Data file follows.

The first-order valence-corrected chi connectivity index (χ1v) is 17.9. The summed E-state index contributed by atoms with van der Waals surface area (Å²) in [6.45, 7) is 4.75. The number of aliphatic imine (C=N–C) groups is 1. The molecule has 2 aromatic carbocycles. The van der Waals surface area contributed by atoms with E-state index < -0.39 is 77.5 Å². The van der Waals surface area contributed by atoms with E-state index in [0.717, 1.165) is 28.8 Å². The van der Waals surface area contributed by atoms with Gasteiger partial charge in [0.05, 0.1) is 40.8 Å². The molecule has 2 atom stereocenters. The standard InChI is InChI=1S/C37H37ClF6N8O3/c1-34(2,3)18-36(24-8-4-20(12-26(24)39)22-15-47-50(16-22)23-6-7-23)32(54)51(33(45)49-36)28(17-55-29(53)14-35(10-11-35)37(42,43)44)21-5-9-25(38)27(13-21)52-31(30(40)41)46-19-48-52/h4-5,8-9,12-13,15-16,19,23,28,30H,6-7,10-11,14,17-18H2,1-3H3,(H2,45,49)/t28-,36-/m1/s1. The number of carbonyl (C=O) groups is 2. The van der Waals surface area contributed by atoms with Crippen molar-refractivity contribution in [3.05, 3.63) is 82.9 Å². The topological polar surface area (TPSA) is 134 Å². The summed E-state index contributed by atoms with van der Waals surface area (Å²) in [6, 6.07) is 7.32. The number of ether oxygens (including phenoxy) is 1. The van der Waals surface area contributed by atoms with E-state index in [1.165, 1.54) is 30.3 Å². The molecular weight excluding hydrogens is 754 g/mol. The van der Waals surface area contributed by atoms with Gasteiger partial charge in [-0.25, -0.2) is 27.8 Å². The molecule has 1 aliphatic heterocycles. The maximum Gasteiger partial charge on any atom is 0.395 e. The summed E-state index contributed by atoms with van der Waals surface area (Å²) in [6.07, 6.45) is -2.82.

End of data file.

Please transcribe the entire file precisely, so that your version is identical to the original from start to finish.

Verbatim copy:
The first-order valence-corrected chi connectivity index (χ1v) is 17.9. The summed E-state index contributed by atoms with van der Waals surface area (Å²) in [6.45, 7) is 4.75. The number of aliphatic imine (C=N–C) groups is 1. The molecule has 2 aromatic carbocycles. The van der Waals surface area contributed by atoms with E-state index < -0.39 is 77.5 Å². The van der Waals surface area contributed by atoms with E-state index in [0.717, 1.165) is 28.8 Å². The van der Waals surface area contributed by atoms with Gasteiger partial charge in [0.05, 0.1) is 40.8 Å². The molecule has 2 atom stereocenters. The standard InChI is InChI=1S/C37H37ClF6N8O3/c1-34(2,3)18-36(24-8-4-20(12-26(24)39)22-15-47-50(16-22)23-6-7-23)32(54)51(33(45)49-36)28(17-55-29(53)14-35(10-11-35)37(42,43)44)21-5-9-25(38)27(13-21)52-31(30(40)41)46-19-48-52/h4-5,8-9,12-13,15-16,19,23,28,30H,6-7,10-11,14,17-18H2,1-3H3,(H2,45,49)/t28-,36-/m1/s1. The number of carbonyl (C=O) groups is 2. The van der Waals surface area contributed by atoms with Crippen molar-refractivity contribution in [3.05, 3.63) is 82.9 Å². The topological polar surface area (TPSA) is 134 Å². The summed E-state index contributed by atoms with van der Waals surface area (Å²) in [6, 6.07) is 7.32. The number of ether oxygens (including phenoxy) is 1. The van der Waals surface area contributed by atoms with E-state index in [1.165, 1.54) is 30.3 Å². The molecular weight excluding hydrogens is 754 g/mol. The van der Waals surface area contributed by atoms with Gasteiger partial charge in [-0.25, -0.2) is 27.8 Å². The molecule has 1 aliphatic heterocycles. The maximum Gasteiger partial charge on any atom is 0.395 e. The summed E-state index contributed by atoms with van der Waals surface area (Å²) in [6.07, 6.45) is -2.82.